The Irony of NSG canon

As the meeting concluded by 48 members of Nuclear Supplier Group (NSG), procedural hurdles persistently stay there despite hectic lobbying efforts by Indian Government. This still made it clear that opposition exists within.  

Going backwards, NSG waiver in September 2008 lifted an over three decade embargo that was imposed after the nuclear hullabaloo created by India in 1974 tests. This blessing to India means that now it has the legal rights under the world nuclear regulatory regime, which was solely created after Indian tests, can now trade for nuclear fuel and technology.

United States (U.S.) has led this special pandora box be opened for India within the world nuclear regulatory regime which they claim is for civilian nuclear trade, trebly a false proposition.

Interestingly, it is a key motivation from Indian side to give rise to their hegemonic designs by seeking access to foreign nuclear technology in order to expand its strategic deterrent (nuclear weapons) to certain depths.

Most importantly, a key reason both countries have joined by making a unique entry is because the lifting of sanctions and trade prohibitions from U.S. will have an easy way of massive defence developments in advance armaments and military technologies. This basically predicts that the deal was primarily for cooperation and for lucrative business.

Last but not the least it will help US to be able to harness and use India to Washington’s predatory ambitions in the Middle East and Asia especially using India as an ally to contain China.

In the midst of this, India received the waiver in 2008 after tough negotiations by putting limits on certain things like separating its civilian and military nuclear facilities, placing their civilian production centers under IAEA, signing FMCT and adhering to IAEA’s additional protocol and refraining from the transfer and enrichment of uranium. But Alas! All broken promises.

But this all proved as a distant possibility, where India has one of the largest nuclear power programmes among developing nations. And has the largest production of fissile material for its weapons. For example, a new uranium enrichment facility is fueling concerns that India is building thermonuclear weapons.

David Kramer in his article titled, “Decline of US nuclear industry is accelerating” states that: “Over the past few years, US companies have closed or announced plans to close eight reactors with a combined capacity of 6300 MW. Fertel claimed that another 15 to 20 plants are at risk of closure over the next 5 to 10 years”.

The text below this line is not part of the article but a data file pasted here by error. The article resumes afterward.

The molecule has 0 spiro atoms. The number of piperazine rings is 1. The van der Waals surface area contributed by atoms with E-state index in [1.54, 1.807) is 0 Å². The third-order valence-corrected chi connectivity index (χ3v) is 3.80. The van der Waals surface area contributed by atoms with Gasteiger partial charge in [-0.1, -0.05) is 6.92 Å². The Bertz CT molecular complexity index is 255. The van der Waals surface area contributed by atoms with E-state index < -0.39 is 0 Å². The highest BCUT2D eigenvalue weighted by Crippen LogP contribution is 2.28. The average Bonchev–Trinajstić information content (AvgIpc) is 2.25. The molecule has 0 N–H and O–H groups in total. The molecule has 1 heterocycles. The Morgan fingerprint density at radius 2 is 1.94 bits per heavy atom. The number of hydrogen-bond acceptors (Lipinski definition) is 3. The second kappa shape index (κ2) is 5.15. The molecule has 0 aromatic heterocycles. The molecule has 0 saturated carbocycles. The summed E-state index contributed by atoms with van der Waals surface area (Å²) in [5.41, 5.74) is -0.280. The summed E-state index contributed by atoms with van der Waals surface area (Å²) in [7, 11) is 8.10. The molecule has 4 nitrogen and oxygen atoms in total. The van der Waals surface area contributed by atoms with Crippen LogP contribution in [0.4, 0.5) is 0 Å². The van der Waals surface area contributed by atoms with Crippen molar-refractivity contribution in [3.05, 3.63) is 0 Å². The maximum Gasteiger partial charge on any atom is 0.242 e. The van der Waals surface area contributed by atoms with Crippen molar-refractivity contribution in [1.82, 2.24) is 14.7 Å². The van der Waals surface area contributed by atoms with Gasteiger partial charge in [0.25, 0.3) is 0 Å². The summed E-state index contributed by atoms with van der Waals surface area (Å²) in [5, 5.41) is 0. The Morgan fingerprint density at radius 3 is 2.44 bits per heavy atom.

This Indian long road to nuclear legitimacy has certainly fallen short of achievements. The nuclear waiver proved as a blow to non-proliferation allowing it to resume nuclear commerce. India must regretfully acknowledge that nuclear industry in U.S. is on the eclipse, so as a primitive, the nuclear corporations want to sell those same reactors to India that are too expensive to find buyers for in the U.S. As recently Modi splurge over Rs. 4,00,000 crore ($21 billion) on six AP1000 Westinghouse nuclear reactors. How’s that for a double whammy?

In addition, while giving this NSG waiver, 48-group member states clearly ignored the Resolution 1172 of UN Security Council which was passed in late 90’s following the nuclear tests by both Asian states (India and Pakistan) to immediately stop their production of nuclear weapons. This also calls both states to join NPT and CTBT but unfortunately selective membership criteria still persists.

Finally, the NSG waiver of 2008 and the Indo-U.S. nuclear dogma between both states was just for a highly profitable civilian nuclear deals for the U.S., France, Japan and other countries. Also, the sole purpose of this waiver and deal was to promote their domestic markets which are getting non-existent or shrinking. India wishes that it could be a major power, but it should know how major powers play their games for which India has not emerged as a winner yet.

Usman Ali Khan
Usman Ali Khan
Pursuing M.Phil degree at the Quaid-e-Azam University, Islamabad Freelance writer and blogger E-mail: Usmanalikhan6[at]